Compare & Save on Conveyancing Solicitors

Speak to accredited Conveyancers & save today!

Compare My Move Fact-Checking Standards

The Compare My Move team follows strict guidelines to ensure that every piece of content is accurate, trust-worthy and adheres to the highest standard of quality. Each article is expertly reviewed by members of our author panel before being published to promote accurate and quality content.

All Compare My Move articles adhere to the following standards:

  • Expertly reviewed - Our articles are reviewed by an industry expert with in-depth knowledge and experience of the article topic.
  • Data supported - All statistics, research and data must link or reference to the original source.
  • Accuracy - All research and data are taken from high-quality, trustworthy and authoritative sources.
  • Quality checked - Our content writers ensure every Compare My Move article is written to the highest of standard.

What is the Difference Between Under Offer and Sold STC?

Adele MacGregor

Written by Reviewed by Gareth Brooks

8th Nov 2021 (Last updated on 27th Apr 2022) 5 minute read

“Sold Subject to Contract” (STC) means an offer has been agreed between a buyer and a seller, however, it is not legally binding until contracts have been signed and exchanged. “Under Offer” is when a seller is considering a buyer’s offer. Again, this is not legally binding until contracts are exchanged.

For the most part, these terms essentially mean the same thing - that the property is not yet sold, but that interested parties have made an offer. In both cases, other buyers may also make an offer before it is officially sold.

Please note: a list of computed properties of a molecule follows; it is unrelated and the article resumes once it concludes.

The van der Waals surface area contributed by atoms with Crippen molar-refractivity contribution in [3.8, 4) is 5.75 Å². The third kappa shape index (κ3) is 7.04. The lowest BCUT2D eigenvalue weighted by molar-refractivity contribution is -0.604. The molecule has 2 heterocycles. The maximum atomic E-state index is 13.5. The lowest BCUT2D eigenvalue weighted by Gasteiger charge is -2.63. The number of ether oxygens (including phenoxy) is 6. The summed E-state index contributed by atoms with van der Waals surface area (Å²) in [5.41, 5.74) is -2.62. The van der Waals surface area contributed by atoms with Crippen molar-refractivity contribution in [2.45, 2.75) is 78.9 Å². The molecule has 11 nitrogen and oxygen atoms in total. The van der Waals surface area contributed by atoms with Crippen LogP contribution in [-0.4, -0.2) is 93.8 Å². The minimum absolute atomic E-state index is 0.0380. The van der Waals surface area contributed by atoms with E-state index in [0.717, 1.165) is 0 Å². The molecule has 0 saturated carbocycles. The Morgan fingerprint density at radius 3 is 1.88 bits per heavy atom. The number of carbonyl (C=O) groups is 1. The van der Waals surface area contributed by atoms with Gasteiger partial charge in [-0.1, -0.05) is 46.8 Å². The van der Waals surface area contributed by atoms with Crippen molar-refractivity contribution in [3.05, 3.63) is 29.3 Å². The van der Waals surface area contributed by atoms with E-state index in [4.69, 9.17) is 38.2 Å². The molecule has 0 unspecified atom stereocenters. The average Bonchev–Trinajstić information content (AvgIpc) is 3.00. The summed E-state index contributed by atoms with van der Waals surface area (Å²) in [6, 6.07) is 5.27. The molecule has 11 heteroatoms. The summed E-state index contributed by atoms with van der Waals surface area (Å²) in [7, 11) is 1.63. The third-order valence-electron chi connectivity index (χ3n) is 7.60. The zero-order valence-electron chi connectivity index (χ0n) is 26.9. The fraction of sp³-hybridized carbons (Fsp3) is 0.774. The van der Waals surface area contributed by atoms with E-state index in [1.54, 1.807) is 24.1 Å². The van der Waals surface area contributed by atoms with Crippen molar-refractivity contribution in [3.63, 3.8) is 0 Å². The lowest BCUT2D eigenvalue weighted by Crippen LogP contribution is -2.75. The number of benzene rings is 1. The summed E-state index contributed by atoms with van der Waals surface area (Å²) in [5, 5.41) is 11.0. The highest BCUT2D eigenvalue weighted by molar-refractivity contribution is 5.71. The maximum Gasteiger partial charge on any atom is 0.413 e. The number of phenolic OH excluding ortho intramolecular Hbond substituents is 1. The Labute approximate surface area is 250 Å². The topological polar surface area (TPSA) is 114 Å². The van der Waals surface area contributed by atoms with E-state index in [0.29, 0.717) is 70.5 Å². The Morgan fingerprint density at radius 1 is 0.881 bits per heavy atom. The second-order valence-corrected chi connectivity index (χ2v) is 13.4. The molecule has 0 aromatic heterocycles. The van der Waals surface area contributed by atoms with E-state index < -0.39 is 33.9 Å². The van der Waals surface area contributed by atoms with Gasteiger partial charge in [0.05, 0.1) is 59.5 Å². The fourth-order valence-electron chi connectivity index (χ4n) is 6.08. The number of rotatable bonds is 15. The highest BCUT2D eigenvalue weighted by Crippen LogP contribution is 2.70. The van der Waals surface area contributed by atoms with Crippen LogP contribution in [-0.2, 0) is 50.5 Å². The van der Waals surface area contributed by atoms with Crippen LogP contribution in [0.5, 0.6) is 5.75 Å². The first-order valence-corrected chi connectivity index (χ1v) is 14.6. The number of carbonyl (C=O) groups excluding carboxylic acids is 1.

Compare My Move work with property and legal experts to bring you the most relevant and up to date information on buying and selling a home. In this article we look at the difference between a property being Under Offer and Sold Subject to Contract, to prepare you for either scenario whether you are the buyer or the seller.

This article will cover the following:
  1. What is Sold STC?
  2. What is Under Offer?
  3. How Under Offer and Sold STC Differ
  4. Can You Make an Offer on a Property Under Offer or Sold STC?
  5. How Does it Differ in Scotland?
  6. Next Steps of Buying a House

What is Sold STC?

STC stands for “Sold Subject to Contract”. This means an offer has been agreed between a buyer and a seller but it is not legally binding until contracts have been signed and exchanged.

This is a term that is used by estate agents when an offer is accepted by the seller. Technically the property is still available to those who present an offer of their own. That said,“Sold STC” on a listing could potentially put other buyers off, not wanting to risk being disappointed or face the prospect of making a higher offer to secure the purchase.

For more information on Sold STC see: What does Sold STC mean?

What is Under Offer?

“Under Offer” is where the buyer has made an offer which the seller is considering. Other buyers may make offers which the seller can choose to accept over the initial offer or opt for the offer from the initial prospective buyer.

Typically Under Offer is a marketing and advertising term used by estate agents. As with Sold STC, when a property is listed as Under Offer it is not legally binding until contracts are exchanged.

For more information on Under Offer read: What does Under Offer mean?

Compare Local Conveyancers

Speak to Accredited Conveyancers & Save Today!

How Under Offer and Sold STC Differ

The main difference between these two terms is that Under Offer means a seller is considering an offer from a buyer. On the other hand, Sold STC means the seller has accepted an offer from a buyer. The property will be sold to this person once contracts are signed and exchanged.

Neither of these phrases means that the property has sold, per se. The home will remain in the seller’s name until the exchange of contracts - or in Scotland, until the conclusion of missives.